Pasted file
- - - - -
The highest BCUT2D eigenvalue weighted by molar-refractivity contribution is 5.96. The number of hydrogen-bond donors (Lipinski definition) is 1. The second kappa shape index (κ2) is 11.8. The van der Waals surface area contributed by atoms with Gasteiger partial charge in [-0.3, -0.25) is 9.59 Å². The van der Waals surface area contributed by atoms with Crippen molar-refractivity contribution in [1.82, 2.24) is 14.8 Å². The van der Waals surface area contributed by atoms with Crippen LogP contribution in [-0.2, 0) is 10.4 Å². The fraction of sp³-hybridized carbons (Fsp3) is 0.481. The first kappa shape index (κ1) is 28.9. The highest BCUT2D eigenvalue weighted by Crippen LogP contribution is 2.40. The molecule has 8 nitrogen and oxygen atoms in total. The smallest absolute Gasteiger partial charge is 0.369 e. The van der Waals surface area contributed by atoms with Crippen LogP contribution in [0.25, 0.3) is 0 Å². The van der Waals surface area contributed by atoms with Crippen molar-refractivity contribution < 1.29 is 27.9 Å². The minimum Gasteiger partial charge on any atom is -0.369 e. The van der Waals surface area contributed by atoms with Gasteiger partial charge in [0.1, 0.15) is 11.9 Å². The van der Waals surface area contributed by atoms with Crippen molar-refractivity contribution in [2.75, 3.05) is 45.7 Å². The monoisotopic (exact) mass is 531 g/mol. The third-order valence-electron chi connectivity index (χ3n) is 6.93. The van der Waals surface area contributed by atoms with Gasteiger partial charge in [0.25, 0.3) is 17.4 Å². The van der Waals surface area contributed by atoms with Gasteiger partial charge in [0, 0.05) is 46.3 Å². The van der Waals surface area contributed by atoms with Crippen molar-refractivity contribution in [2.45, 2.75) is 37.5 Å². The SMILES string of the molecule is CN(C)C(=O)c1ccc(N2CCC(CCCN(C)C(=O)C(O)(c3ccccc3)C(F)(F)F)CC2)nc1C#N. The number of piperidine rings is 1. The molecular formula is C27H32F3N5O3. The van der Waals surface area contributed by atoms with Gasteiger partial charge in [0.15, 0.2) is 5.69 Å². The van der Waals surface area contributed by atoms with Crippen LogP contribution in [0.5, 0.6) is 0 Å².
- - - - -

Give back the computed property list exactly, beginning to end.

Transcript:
The highest BCUT2D eigenvalue weighted by molar-refractivity contribution is 5.96. The number of hydrogen-bond donors (Lipinski definition) is 1. The second kappa shape index (κ2) is 11.8. The van der Waals surface area contributed by atoms with Gasteiger partial charge in [-0.3, -0.25) is 9.59 Å². The van der Waals surface area contributed by atoms with Crippen molar-refractivity contribution in [1.82, 2.24) is 14.8 Å². The van der Waals surface area contributed by atoms with Crippen LogP contribution in [-0.2, 0) is 10.4 Å². The fraction of sp³-hybridized carbons (Fsp3) is 0.481. The first kappa shape index (κ1) is 28.9. The highest BCUT2D eigenvalue weighted by Crippen LogP contribution is 2.40. The molecule has 8 nitrogen and oxygen atoms in total. The smallest absolute Gasteiger partial charge is 0.369 e. The van der Waals surface area contributed by atoms with Crippen LogP contribution in [0.25, 0.3) is 0 Å². The van der Waals surface area contributed by atoms with Crippen molar-refractivity contribution < 1.29 is 27.9 Å². The minimum Gasteiger partial charge on any atom is -0.369 e. The van der Waals surface area contributed by atoms with Gasteiger partial charge in [0.1, 0.15) is 11.9 Å². The van der Waals surface area contributed by atoms with Crippen molar-refractivity contribution in [2.75, 3.05) is 45.7 Å². The monoisotopic (exact) mass is 531 g/mol. The third-order valence-electron chi connectivity index (χ3n) is 6.93. The van der Waals surface area contributed by atoms with Gasteiger partial charge in [0.25, 0.3) is 17.4 Å². The van der Waals surface area contributed by atoms with Gasteiger partial charge in [0, 0.05) is 46.3 Å². The van der Waals surface area contributed by atoms with Crippen molar-refractivity contribution in [2.45, 2.75) is 37.5 Å². The SMILES string of the molecule is CN(C)C(=O)c1ccc(N2CCC(CCCN(C)C(=O)C(O)(c3ccccc3)C(F)(F)F)CC2)nc1C#N. The number of piperidine rings is 1. The molecular formula is C27H32F3N5O3. The van der Waals surface area contributed by atoms with Gasteiger partial charge in [0.15, 0.2) is 5.69 Å². The van der Waals surface area contributed by atoms with Crippen LogP contribution in [0.5, 0.6) is 0 Å².